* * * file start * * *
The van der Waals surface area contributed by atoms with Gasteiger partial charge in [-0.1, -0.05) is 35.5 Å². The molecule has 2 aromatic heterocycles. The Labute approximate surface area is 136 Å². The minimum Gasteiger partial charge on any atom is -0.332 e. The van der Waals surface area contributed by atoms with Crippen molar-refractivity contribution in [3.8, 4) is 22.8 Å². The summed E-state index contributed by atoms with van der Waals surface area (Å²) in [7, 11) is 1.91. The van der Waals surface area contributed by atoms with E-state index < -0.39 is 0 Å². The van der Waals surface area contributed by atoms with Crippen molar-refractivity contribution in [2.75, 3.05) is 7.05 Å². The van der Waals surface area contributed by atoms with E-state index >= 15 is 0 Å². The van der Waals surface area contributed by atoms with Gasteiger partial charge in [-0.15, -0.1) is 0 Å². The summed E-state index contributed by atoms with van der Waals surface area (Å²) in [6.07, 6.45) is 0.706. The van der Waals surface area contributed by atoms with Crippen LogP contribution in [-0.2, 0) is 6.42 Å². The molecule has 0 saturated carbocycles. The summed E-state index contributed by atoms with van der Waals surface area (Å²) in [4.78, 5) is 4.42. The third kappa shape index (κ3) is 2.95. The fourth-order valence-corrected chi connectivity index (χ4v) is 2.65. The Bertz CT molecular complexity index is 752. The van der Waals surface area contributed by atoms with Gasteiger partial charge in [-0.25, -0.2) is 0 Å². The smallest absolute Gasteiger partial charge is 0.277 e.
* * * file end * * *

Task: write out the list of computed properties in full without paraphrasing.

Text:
The van der Waals surface area contributed by atoms with Gasteiger partial charge in [-0.1, -0.05) is 35.5 Å². The molecule has 2 aromatic heterocycles. The Labute approximate surface area is 136 Å². The minimum Gasteiger partial charge on any atom is -0.332 e. The van der Waals surface area contributed by atoms with Crippen molar-refractivity contribution in [3.8, 4) is 22.8 Å². The summed E-state index contributed by atoms with van der Waals surface area (Å²) in [7, 11) is 1.91. The van der Waals surface area contributed by atoms with E-state index < -0.39 is 0 Å². The van der Waals surface area contributed by atoms with Crippen molar-refractivity contribution in [2.75, 3.05) is 7.05 Å². The van der Waals surface area contributed by atoms with E-state index >= 15 is 0 Å². The van der Waals surface area contributed by atoms with Gasteiger partial charge in [-0.15, -0.1) is 0 Å². The summed E-state index contributed by atoms with van der Waals surface area (Å²) in [6.07, 6.45) is 0.706. The van der Waals surface area contributed by atoms with Crippen LogP contribution in [-0.2, 0) is 6.42 Å². The molecule has 0 saturated carbocycles. The summed E-state index contributed by atoms with van der Waals surface area (Å²) in [4.78, 5) is 4.42. The third kappa shape index (κ3) is 2.95. The fourth-order valence-corrected chi connectivity index (χ4v) is 2.65. The Bertz CT molecular complexity index is 752. The van der Waals surface area contributed by atoms with Gasteiger partial charge in [-0.25, -0.2) is 0 Å². The smallest absolute Gasteiger partial charge is 0.277 e.